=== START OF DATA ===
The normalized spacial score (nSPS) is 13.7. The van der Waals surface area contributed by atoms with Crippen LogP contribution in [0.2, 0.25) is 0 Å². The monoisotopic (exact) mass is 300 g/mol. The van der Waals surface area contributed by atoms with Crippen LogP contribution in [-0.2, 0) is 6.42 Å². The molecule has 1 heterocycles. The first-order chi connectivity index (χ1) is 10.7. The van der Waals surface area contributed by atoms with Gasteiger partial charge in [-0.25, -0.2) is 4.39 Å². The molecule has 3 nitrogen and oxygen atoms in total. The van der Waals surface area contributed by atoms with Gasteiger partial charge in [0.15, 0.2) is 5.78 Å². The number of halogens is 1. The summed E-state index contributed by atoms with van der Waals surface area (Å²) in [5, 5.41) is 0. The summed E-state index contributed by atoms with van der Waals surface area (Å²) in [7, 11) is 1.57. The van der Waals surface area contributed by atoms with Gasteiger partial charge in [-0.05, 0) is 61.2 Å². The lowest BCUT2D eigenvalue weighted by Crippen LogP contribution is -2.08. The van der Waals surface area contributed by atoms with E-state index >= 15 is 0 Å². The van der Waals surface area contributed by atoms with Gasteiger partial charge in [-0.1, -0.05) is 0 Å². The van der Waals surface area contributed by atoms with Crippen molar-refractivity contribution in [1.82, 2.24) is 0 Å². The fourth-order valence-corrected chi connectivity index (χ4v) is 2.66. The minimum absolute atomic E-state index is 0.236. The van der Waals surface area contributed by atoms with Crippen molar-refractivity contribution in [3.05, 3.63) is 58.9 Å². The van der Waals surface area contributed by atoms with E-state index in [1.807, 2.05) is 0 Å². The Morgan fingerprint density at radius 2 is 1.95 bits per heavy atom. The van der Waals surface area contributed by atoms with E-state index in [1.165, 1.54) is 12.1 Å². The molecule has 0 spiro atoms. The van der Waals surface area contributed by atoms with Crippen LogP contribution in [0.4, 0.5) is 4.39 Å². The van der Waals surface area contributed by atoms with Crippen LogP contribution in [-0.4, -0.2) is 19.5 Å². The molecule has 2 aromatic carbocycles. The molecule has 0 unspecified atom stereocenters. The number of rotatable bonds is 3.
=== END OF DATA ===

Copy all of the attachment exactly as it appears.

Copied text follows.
The normalized spacial score (nSPS) is 13.7. The van der Waals surface area contributed by atoms with Crippen LogP contribution in [0.2, 0.25) is 0 Å². The monoisotopic (exact) mass is 300 g/mol. The van der Waals surface area contributed by atoms with Crippen LogP contribution in [-0.2, 0) is 6.42 Å². The molecule has 1 heterocycles. The first-order chi connectivity index (χ1) is 10.7. The van der Waals surface area contributed by atoms with Gasteiger partial charge in [-0.25, -0.2) is 4.39 Å². The molecule has 3 nitrogen and oxygen atoms in total. The van der Waals surface area contributed by atoms with Gasteiger partial charge in [0.15, 0.2) is 5.78 Å². The number of halogens is 1. The summed E-state index contributed by atoms with van der Waals surface area (Å²) in [5, 5.41) is 0. The summed E-state index contributed by atoms with van der Waals surface area (Å²) in [7, 11) is 1.57. The van der Waals surface area contributed by atoms with Gasteiger partial charge in [-0.05, 0) is 61.2 Å². The lowest BCUT2D eigenvalue weighted by Crippen LogP contribution is -2.08. The van der Waals surface area contributed by atoms with E-state index >= 15 is 0 Å². The van der Waals surface area contributed by atoms with Gasteiger partial charge in [-0.1, -0.05) is 0 Å². The van der Waals surface area contributed by atoms with Crippen molar-refractivity contribution in [1.82, 2.24) is 0 Å². The fourth-order valence-corrected chi connectivity index (χ4v) is 2.66. The minimum absolute atomic E-state index is 0.236. The van der Waals surface area contributed by atoms with Crippen molar-refractivity contribution in [3.05, 3.63) is 58.9 Å². The van der Waals surface area contributed by atoms with E-state index in [1.807, 2.05) is 0 Å². The Morgan fingerprint density at radius 2 is 1.95 bits per heavy atom. The van der Waals surface area contributed by atoms with E-state index in [1.165, 1.54) is 12.1 Å². The molecule has 0 spiro atoms. The van der Waals surface area contributed by atoms with Crippen LogP contribution in [0.4, 0.5) is 4.39 Å². The van der Waals surface area contributed by atoms with Crippen LogP contribution in [-0.4, -0.2) is 19.5 Å². The molecule has 2 aromatic carbocycles. The molecule has 0 unspecified atom stereocenters. The number of rotatable bonds is 3.